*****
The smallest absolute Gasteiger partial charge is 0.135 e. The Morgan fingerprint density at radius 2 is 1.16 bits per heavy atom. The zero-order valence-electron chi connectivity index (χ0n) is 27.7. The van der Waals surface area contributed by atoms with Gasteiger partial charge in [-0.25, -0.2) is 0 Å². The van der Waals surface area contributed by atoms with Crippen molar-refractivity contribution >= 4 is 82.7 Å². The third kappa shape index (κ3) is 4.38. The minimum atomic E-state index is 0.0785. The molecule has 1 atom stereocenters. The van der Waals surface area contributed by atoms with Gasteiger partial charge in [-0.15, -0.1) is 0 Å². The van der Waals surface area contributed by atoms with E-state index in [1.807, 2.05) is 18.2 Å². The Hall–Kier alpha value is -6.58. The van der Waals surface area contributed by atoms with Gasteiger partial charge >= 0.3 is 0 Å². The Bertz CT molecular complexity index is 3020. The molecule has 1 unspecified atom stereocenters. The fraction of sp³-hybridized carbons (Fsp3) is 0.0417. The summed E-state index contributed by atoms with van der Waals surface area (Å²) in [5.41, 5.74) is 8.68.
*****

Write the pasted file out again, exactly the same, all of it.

The smallest absolute Gasteiger partial charge is 0.135 e. The Morgan fingerprint density at radius 2 is 1.16 bits per heavy atom. The zero-order valence-electron chi connectivity index (χ0n) is 27.7. The van der Waals surface area contributed by atoms with Gasteiger partial charge in [-0.25, -0.2) is 0 Å². The van der Waals surface area contributed by atoms with Crippen molar-refractivity contribution >= 4 is 82.7 Å². The third kappa shape index (κ3) is 4.38. The minimum atomic E-state index is 0.0785. The molecule has 1 atom stereocenters. The van der Waals surface area contributed by atoms with Gasteiger partial charge in [-0.15, -0.1) is 0 Å². The van der Waals surface area contributed by atoms with E-state index in [1.807, 2.05) is 18.2 Å². The Hall–Kier alpha value is -6.58. The van der Waals surface area contributed by atoms with Gasteiger partial charge >= 0.3 is 0 Å². The Bertz CT molecular complexity index is 3020. The molecule has 1 unspecified atom stereocenters. The fraction of sp³-hybridized carbons (Fsp3) is 0.0417. The summed E-state index contributed by atoms with van der Waals surface area (Å²) in [5.41, 5.74) is 8.68.